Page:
At first, it might sound simple to donate a used car, but there is more to it so for this reason in the following we are going to offer you a few tips.
First of all, it would be wise to avoid the middle men. Although you probably saw many ads on TV or on the radio from for-profit intermediary organizations, you need to know that they will keep about 50-90% of the car’s value for themselves, and the charities do not get what they could have gotten in the first place. For this reason, it would be best to check directly with these charities you prefer and find out if they accept car donations.
If the charity you normally help is not equipped to accept such significant donations, it would be wise to find another one that is willing to accept this gesture. You can find charities’ track records online by visiting Charity Navigator or the Better Business Bureau website.
If you still want to use the services of an intermediary organization, do your math and ask them how much they will charge. If the organization that you contacts will give to the charity flat fees – like, $100 for a used car, regardless of its value, or $3,000 a month – the donation you make might not be eligible for a tax deduction.
If you want to qualify for making a donation, the charity that will get it must be an IRS-approved 501 (c)(3) organization. A church, mosque, temple or synagogue likely qualifies. For finding out other qualifying non-profit organizations, visit the IRS’ website.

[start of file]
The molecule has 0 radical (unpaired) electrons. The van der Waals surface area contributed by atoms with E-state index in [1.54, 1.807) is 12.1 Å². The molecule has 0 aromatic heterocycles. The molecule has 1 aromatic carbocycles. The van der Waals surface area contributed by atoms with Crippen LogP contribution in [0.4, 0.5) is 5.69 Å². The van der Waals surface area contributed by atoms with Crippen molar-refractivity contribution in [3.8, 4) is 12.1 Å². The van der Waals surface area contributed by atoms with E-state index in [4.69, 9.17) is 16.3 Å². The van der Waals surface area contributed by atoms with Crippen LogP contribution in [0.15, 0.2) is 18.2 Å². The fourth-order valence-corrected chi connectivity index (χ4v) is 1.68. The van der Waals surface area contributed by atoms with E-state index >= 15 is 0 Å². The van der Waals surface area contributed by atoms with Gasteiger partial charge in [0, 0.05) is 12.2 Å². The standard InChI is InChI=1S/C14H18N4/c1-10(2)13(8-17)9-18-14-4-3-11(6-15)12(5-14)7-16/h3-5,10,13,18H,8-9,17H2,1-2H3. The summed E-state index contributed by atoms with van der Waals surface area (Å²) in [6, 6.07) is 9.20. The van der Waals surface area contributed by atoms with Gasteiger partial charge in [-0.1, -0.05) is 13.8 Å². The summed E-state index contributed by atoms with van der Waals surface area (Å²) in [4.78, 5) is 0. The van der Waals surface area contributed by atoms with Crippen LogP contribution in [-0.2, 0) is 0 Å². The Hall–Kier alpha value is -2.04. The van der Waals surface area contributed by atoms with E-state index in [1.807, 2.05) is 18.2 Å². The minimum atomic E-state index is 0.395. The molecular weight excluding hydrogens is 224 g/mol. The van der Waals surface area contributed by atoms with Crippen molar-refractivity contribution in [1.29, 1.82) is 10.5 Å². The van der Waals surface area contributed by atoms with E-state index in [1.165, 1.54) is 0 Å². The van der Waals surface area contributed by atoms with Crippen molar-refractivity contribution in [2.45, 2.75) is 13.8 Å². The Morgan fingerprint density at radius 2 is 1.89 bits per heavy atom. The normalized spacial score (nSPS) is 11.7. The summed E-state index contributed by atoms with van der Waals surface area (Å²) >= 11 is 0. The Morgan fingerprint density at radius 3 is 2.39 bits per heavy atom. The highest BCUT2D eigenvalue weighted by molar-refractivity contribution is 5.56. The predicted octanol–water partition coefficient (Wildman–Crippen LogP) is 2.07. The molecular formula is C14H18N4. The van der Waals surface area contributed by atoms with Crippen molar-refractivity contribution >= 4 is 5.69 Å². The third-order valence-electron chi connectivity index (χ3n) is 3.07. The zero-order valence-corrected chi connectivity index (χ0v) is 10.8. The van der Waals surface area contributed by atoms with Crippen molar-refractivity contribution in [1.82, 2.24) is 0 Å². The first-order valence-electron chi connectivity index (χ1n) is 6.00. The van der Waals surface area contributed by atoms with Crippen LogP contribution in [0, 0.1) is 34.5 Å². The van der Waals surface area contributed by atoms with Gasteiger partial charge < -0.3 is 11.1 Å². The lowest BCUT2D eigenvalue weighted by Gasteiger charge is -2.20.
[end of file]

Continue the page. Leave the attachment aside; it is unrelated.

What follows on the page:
We recommend that in order to help the charity maximize the benefit of your significant donation, it would be best to deliver the car yourself so that the charity will not have to pay for the services of someone to pick it up from you and deliver it.
Needless to say, the transfer of the car must be done with great care so if you want to eliminate all of the potential risks of getting parking tickets along with other violations after you gave the car away, you will have to re-title the vehicle to the charity, and report the transfer to your local DMV. We highly recommend that you never agree to leave the ownership space on the charity donation papers blank.
The estimate that you make of the donation’s value probably is not 100% accurate. If the car you give away is worth more than $500, the IRS will want to see proof of how much the charity got for the vehicle. Most of these charities that accept car donations turn around and sell them for cash. You will have to get a receipt from the charity that tells how much money they made.
If the donation you make is less than $500 or the charity decides to keep the car, you won’t need evidence of the sales price. Then you can report its fair market value based on the listings from KBB or other similar sources.
When you donate a used car that is worth more than $500, you will have to attach IRS Form 8283 to your tax return. If the car is worth more than $5000, the documentation must include an outside appraisal. In addition, you will also need proof of the donation, like a receipt from the charity and a copy of the title change.
Last but not least, we highly recommend that you are detail-oriented. Although this paperwork might be a little difficult, keep in mind that this will probably be the largest donation that you will ever make. For this reason, take your time and plan things thoroughly.
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